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Questions tagged [phrases]

A phrase is a group of words that make a unit of syntax with a single grammatical function.

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3answers
26 views

We have vs We do have

What is the difference between We have and We do have? Has it same meaning or different meanings?
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1answer
14 views

Beating one's head against the wall / a brick wall

Dictionaries say that the idiom "beating one's head against the wall" means: To attempt continuously and fruitlessly to accomplish some task or achieve some goal that is or seems ultimately ...
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1answer
72 views

What are these structures called and how do they differ?

A long serving member of the Army, he recieved many decorations including The George Cross, the most fitting conclusion to his distinguished career. People often pass away because they've simply '...
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0answers
13 views

“A determinative factor”, “A determinant” and “A decisive factor”

To me, and based on dictionary definitions a "determinative factor", a "determinant" and a "decisive factor", imply a truely "crucial factor" which can lead you to make a decision about something. ...
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1answer
24 views

Why is “more than meets the eye” grammatical in some cases?

I find this idiom very interesting, idiomatic and intuitive but not that grammatical to me. Why should we use meets, the third-person singular simple present sense? Can I change it to any other senses?...
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0answers
22 views

From (somebody's / something') side VS On behalf of (someone / something)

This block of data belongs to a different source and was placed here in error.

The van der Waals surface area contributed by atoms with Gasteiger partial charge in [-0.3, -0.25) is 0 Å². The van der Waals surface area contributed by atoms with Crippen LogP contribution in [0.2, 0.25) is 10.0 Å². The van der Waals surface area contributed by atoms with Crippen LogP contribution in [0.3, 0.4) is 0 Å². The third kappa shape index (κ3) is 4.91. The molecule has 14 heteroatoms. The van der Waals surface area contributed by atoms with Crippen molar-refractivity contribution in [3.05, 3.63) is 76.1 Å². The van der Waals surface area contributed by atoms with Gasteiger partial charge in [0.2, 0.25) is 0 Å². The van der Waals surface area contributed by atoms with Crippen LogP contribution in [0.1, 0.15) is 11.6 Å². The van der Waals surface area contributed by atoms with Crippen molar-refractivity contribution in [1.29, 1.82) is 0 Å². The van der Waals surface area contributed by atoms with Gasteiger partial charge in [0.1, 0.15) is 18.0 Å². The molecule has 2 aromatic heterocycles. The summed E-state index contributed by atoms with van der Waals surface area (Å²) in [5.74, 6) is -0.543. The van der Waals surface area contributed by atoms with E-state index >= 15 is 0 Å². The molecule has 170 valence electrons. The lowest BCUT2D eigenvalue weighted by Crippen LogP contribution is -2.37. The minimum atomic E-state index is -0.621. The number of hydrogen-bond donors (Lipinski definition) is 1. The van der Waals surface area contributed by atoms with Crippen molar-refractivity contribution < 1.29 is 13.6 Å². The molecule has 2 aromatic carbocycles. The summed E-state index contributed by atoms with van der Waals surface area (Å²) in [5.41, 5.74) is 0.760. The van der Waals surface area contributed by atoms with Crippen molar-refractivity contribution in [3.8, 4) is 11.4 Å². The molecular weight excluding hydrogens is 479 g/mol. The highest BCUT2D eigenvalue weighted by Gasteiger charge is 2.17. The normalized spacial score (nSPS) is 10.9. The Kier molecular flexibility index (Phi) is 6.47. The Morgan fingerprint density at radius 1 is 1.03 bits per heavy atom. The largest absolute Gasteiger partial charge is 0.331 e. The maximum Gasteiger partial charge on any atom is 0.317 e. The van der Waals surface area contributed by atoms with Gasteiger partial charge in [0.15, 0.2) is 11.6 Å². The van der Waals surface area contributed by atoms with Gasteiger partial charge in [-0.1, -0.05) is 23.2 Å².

Please consider the following sentence: I went on a long-term mission from the company side. I need to mention that the company's authorities have sent me to this mission and they have asked ...
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5answers
11 views

What is the phrase for the management's ideology in which staffs are told to perform other's responsibilities?

It happens in lot of organization. Its a management habit in some organization who think of cutting corners , that they are saving money. These management people tend to overlap responsibilities. ...
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2answers
365 views

What does Tete-a-Tete mean?

I am wondering if Tete-a-Tete has a similar meaning as mutual relation between two entities such as the following: Suicide rate and depression are Tete-a-Tete.
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1answer
53 views

Should [good at something] be understood as active or passive?

I just wrote a psychology quiz and there was a "good at" question that I did not answer correctly. I would like to ask the thread's help on this one. The question was: Is the following a behavior ...
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1answer
271 views

Are both of these phrases grammatically correct?

Are both of these phrases grammatically correct? Preparation of medicinal plant extract. or Preparation medicinal plant extract. Can both be used as headings?
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5answers
134k views

“So am I” or “So do I”?

What would be the correct way to reply to a statement such as: "I belong to this group" Would it be "So do I" or "So am I"?
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1answer
205 views

Writing a sentence starting with “To do so” in a semi-formal essay

Can I start my essay with "To do so"? Does it sound too informal? These are the sentences: the teacher could give a lecture ... To do so, they should train ...
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1answer